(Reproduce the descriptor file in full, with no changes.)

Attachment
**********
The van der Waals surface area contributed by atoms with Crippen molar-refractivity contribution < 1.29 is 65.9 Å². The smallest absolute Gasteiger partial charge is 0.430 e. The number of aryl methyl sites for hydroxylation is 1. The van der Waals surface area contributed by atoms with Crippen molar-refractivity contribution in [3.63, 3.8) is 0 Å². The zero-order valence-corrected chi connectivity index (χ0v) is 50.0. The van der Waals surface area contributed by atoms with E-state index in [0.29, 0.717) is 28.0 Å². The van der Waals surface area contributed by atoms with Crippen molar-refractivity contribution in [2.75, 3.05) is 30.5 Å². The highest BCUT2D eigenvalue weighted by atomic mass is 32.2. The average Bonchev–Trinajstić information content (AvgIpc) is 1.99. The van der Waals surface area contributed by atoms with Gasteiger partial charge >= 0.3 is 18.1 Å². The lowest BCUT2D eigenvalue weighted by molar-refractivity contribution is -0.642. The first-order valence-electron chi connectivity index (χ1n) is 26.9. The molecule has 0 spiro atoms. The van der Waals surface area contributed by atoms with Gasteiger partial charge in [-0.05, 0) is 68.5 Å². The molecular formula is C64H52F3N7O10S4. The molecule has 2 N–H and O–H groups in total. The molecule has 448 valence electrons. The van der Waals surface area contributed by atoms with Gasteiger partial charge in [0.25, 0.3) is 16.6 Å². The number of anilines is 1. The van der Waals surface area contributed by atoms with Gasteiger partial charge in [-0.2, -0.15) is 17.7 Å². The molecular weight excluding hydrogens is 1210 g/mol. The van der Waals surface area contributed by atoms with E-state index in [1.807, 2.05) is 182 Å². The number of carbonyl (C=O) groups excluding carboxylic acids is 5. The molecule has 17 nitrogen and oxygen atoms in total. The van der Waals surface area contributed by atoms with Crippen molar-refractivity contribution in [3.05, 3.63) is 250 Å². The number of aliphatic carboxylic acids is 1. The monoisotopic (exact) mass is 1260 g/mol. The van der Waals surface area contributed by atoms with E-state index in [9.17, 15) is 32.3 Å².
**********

The van der Waals surface area contributed by atoms with Crippen molar-refractivity contribution < 1.29 is 65.9 Å². The smallest absolute Gasteiger partial charge is 0.430 e. The number of aryl methyl sites for hydroxylation is 1. The van der Waals surface area contributed by atoms with Crippen molar-refractivity contribution in [3.63, 3.8) is 0 Å². The zero-order valence-corrected chi connectivity index (χ0v) is 50.0. The van der Waals surface area contributed by atoms with E-state index in [0.29, 0.717) is 28.0 Å². The van der Waals surface area contributed by atoms with Crippen molar-refractivity contribution in [2.75, 3.05) is 30.5 Å². The highest BCUT2D eigenvalue weighted by atomic mass is 32.2. The average Bonchev–Trinajstić information content (AvgIpc) is 1.99. The van der Waals surface area contributed by atoms with Gasteiger partial charge >= 0.3 is 18.1 Å². The lowest BCUT2D eigenvalue weighted by molar-refractivity contribution is -0.642. The first-order valence-electron chi connectivity index (χ1n) is 26.9. The molecule has 0 spiro atoms. The van der Waals surface area contributed by atoms with Gasteiger partial charge in [-0.05, 0) is 68.5 Å². The molecular formula is C64H52F3N7O10S4. The molecule has 2 N–H and O–H groups in total. The molecule has 448 valence electrons. The van der Waals surface area contributed by atoms with Gasteiger partial charge in [0.25, 0.3) is 16.6 Å². The number of anilines is 1. The van der Waals surface area contributed by atoms with Gasteiger partial charge in [-0.2, -0.15) is 17.7 Å². The molecular weight excluding hydrogens is 1210 g/mol. The van der Waals surface area contributed by atoms with E-state index in [1.807, 2.05) is 182 Å². The number of carbonyl (C=O) groups excluding carboxylic acids is 5. The molecule has 17 nitrogen and oxygen atoms in total. The van der Waals surface area contributed by atoms with Crippen molar-refractivity contribution in [3.05, 3.63) is 250 Å². The number of aliphatic carboxylic acids is 1. The monoisotopic (exact) mass is 1260 g/mol. The van der Waals surface area contributed by atoms with E-state index in [9.17, 15) is 32.3 Å².